by Stephen Tall on January 21, 2008
The Voice has already pinned up the party’s press release today with Vince Cable’s serious and pithy response to the Labour Government’s latest attempt to hurl taxpayers’ cash at market speculators. The Lib Dem shadow chancellor, who has utterly outclassed his Labour and Tory counterparts throughout the crisis, contributed his words of wisdom today in the Commons, too – we thought they were worth sharing:
Dr. Vincent Cable (Twickenham) (LD): I congratulate the Chancellor on brilliant originality. The Government, through their bond guarantees, are solemnly undertaking to repay the Government. The taxpayer is standing behind the taxpayer and we have a private sector solution without private money as well as nationalisation of liabilities and losses and privatisation of profits. It requires a special sort of genius to dream up such an idea and I hope that the Government’s financial advisers have been well rewarded.
I am tempted to recall the Danish economist, Hans Christian Andersen, who told the story of the two conmen who visited a particularly credulous king to sell him an imaginary suit of gold to cover his nakedness. We have a naked King Gordon, desperately trying to cover his embarrassment over the “n” word “nationalisation”.
It was said this morning in the City that the financial value in the insurance markets of the guarantee of the bonds was £2 billion. Since the private buyers are not providing that money, where will it come from? Are we talking about a guarantee of a guarantee? How else will it be funded?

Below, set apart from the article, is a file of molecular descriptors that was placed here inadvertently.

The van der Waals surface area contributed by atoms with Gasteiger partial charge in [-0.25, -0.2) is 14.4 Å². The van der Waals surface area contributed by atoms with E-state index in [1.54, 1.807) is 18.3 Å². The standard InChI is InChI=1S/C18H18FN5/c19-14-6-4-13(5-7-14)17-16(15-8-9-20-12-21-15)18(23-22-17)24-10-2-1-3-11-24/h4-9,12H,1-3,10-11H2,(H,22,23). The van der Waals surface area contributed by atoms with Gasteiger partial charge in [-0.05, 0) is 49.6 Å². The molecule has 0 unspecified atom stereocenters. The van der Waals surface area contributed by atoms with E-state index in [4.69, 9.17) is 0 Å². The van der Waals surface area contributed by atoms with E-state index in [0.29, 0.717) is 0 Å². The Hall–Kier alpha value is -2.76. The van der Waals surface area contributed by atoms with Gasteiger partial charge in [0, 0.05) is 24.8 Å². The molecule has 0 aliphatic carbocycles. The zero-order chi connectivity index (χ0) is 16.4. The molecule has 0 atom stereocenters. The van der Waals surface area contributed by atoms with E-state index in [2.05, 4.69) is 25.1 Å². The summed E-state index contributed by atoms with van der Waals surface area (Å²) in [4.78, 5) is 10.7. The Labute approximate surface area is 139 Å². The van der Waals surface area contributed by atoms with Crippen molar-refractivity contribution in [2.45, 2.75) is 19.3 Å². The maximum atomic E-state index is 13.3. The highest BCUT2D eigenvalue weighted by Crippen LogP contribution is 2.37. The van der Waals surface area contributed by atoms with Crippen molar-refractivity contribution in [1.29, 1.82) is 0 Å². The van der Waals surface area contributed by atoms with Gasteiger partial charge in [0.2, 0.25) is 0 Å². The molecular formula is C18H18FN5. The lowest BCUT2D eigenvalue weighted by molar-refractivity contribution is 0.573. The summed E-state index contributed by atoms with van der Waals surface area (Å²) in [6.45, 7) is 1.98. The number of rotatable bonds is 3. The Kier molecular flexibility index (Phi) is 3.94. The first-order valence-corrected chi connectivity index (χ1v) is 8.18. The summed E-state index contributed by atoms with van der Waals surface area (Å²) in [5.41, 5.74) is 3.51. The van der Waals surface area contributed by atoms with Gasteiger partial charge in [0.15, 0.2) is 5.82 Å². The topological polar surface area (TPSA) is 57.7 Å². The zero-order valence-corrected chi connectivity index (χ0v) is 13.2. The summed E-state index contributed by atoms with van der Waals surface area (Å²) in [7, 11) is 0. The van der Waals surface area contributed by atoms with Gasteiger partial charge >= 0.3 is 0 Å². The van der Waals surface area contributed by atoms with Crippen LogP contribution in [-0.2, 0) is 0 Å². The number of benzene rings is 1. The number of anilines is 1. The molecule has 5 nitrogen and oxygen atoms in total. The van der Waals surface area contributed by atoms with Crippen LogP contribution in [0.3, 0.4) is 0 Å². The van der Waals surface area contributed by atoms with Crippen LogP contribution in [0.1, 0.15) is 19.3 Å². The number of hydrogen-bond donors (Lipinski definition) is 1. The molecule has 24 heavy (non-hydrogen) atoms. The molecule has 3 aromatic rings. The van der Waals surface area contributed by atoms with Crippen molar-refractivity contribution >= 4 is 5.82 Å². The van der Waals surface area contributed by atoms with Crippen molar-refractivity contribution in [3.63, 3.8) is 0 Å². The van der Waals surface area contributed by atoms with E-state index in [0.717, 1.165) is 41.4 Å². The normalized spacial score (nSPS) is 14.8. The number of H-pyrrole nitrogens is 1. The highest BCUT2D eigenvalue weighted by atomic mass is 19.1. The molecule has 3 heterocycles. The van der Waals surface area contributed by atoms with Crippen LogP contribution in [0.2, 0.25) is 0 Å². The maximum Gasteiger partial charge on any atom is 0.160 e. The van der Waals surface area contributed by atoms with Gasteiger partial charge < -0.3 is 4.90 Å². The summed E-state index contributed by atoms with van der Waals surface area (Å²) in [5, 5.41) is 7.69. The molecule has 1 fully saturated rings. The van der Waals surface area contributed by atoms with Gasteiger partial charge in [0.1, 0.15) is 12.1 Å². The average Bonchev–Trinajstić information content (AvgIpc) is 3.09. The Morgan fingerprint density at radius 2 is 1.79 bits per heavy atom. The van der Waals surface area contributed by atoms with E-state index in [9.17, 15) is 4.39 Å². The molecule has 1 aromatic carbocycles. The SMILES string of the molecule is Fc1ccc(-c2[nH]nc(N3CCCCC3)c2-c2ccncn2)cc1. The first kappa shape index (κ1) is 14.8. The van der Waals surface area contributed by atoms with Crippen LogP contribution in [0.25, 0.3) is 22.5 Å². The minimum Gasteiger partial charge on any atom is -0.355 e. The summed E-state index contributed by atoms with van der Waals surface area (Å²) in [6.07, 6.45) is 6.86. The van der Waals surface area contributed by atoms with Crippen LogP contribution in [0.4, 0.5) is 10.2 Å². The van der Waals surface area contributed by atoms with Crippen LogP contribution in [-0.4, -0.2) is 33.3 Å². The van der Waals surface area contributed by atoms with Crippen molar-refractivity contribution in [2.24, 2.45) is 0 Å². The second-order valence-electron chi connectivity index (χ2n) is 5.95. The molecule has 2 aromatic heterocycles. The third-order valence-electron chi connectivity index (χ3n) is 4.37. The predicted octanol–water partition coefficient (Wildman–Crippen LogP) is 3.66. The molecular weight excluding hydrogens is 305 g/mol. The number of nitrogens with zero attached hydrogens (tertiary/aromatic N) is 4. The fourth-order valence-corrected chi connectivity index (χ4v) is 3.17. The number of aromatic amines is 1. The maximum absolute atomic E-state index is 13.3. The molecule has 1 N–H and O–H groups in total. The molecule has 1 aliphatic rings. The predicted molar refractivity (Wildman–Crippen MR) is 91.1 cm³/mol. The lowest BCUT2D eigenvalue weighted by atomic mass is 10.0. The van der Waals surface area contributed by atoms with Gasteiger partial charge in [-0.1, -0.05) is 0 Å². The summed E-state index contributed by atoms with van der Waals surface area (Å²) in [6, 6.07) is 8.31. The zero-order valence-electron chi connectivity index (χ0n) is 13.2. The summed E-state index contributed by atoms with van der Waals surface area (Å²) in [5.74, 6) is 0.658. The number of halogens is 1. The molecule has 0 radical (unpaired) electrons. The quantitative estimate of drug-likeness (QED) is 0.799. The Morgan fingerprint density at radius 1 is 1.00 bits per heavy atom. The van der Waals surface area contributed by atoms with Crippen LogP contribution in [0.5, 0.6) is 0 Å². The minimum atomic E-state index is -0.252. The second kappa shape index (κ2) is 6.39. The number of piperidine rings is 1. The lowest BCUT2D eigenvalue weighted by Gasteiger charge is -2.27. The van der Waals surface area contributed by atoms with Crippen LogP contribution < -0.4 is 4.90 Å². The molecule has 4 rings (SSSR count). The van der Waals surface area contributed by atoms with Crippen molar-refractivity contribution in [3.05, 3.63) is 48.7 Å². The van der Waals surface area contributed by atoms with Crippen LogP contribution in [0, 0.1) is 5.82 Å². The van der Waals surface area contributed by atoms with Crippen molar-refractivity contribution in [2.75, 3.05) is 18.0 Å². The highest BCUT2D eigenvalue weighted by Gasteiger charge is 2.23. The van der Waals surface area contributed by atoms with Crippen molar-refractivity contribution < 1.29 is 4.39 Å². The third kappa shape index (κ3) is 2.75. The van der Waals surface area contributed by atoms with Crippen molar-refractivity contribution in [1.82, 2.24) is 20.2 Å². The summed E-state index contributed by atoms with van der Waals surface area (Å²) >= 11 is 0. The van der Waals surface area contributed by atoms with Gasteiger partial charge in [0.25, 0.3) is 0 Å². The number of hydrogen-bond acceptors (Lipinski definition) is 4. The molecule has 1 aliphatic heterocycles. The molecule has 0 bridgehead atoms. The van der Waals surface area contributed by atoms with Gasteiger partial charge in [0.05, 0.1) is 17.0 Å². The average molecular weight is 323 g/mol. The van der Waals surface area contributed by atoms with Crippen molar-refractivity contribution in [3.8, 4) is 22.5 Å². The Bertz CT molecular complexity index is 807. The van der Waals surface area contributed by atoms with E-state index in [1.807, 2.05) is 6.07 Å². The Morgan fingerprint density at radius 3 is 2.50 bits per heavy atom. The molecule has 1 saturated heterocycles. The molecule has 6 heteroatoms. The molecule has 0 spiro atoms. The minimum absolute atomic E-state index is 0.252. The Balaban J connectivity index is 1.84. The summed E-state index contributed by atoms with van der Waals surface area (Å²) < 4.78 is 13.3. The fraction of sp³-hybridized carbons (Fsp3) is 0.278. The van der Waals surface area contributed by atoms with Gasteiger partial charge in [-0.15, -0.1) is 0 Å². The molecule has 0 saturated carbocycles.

The Chancellor said that there would be a profit-sharing arrangement between taxpayers and the private owner, but no numbers were given. Is it true, as the Financial Times reported this morning, that the proposal is likely to be for a 5 to 10 per cent. Government equity stake, with 95 to 90 per cent. of the uplift going to the private owner? If the proposal is of that order of magnitude, what is the position, if there is to be profit sharing, of the Northern Rock Foundation? The Chancellor mentioned it in the context not of profit sharing but of nationalisation.
Since we have heard from the north-east of England, the Chancellor will know that the Treasury’s private sale document made not a single, solitary reference to jobs or the future of the region, so what is its role under the proposals?
This morning, the BBC’s political correspondent described Mr. Branson as the “cat what got the cream”. I do not know what that is, but Mr. Branson appears to be the Government’s preferred bidder. Can the Chancellor tell us what Mr. Branson is going to contribute? My understanding is that he is proposing to put in £250 million in kind, not cash, to acquire a bank worth £100 billion, or 40 times that value. He has never run a bank, and I believe that the profits will be routed through a Caribbean tax haven, so what benefit does the taxpayer derive from his participation?
Finally, as the Conservative spokesman has already noted, Northern Rock shares have soared, while the British and other international stock markets have fallen. The only cheerful faces this morning were those of the two equity fund investors who made a speculative punt on Northern Rock a few months ago and have now recouped their investment. Meanwhile, the taxpayer is being taken for a very big ride. That will continue until the Government adopt the honest, transparent solution of taking the bank into public ownership.